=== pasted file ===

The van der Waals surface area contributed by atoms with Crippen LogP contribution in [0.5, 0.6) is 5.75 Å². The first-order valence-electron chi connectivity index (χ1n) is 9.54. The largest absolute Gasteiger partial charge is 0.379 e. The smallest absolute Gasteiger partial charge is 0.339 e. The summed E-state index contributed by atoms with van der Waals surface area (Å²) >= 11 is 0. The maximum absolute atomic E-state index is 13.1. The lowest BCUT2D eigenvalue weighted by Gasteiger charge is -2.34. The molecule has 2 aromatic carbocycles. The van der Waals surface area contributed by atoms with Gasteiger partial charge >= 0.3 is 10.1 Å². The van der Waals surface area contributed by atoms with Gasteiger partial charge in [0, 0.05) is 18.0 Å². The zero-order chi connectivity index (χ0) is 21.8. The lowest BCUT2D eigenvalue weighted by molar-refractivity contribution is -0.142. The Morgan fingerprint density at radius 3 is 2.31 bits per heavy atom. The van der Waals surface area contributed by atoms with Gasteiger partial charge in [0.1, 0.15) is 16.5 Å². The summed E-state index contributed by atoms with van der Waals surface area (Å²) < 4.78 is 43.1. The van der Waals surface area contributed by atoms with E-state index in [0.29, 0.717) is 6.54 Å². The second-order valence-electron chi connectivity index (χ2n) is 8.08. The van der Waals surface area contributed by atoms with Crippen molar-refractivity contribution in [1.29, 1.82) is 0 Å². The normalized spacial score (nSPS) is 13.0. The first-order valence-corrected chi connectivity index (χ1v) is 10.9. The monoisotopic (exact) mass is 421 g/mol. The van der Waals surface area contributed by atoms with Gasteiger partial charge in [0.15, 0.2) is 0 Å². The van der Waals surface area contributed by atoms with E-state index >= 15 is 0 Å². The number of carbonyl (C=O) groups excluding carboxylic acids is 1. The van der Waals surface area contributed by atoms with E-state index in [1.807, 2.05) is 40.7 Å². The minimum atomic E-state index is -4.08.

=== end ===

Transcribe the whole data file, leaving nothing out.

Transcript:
The van der Waals surface area contributed by atoms with Crippen LogP contribution in [0.5, 0.6) is 5.75 Å². The first-order valence-electron chi connectivity index (χ1n) is 9.54. The largest absolute Gasteiger partial charge is 0.379 e. The smallest absolute Gasteiger partial charge is 0.339 e. The summed E-state index contributed by atoms with van der Waals surface area (Å²) >= 11 is 0. The maximum absolute atomic E-state index is 13.1. The lowest BCUT2D eigenvalue weighted by Gasteiger charge is -2.34. The molecule has 2 aromatic carbocycles. The van der Waals surface area contributed by atoms with Gasteiger partial charge >= 0.3 is 10.1 Å². The van der Waals surface area contributed by atoms with Gasteiger partial charge in [0, 0.05) is 18.0 Å². The zero-order chi connectivity index (χ0) is 21.8. The lowest BCUT2D eigenvalue weighted by molar-refractivity contribution is -0.142. The Morgan fingerprint density at radius 3 is 2.31 bits per heavy atom. The van der Waals surface area contributed by atoms with Gasteiger partial charge in [0.1, 0.15) is 16.5 Å². The summed E-state index contributed by atoms with van der Waals surface area (Å²) < 4.78 is 43.1. The van der Waals surface area contributed by atoms with E-state index in [0.29, 0.717) is 6.54 Å². The second-order valence-electron chi connectivity index (χ2n) is 8.08. The van der Waals surface area contributed by atoms with Crippen molar-refractivity contribution in [1.29, 1.82) is 0 Å². The normalized spacial score (nSPS) is 13.0. The first-order valence-corrected chi connectivity index (χ1v) is 10.9. The monoisotopic (exact) mass is 421 g/mol. The van der Waals surface area contributed by atoms with Gasteiger partial charge in [0.15, 0.2) is 0 Å². The van der Waals surface area contributed by atoms with E-state index >= 15 is 0 Å². The number of carbonyl (C=O) groups excluding carboxylic acids is 1. The van der Waals surface area contributed by atoms with E-state index in [1.807, 2.05) is 40.7 Å². The minimum atomic E-state index is -4.08.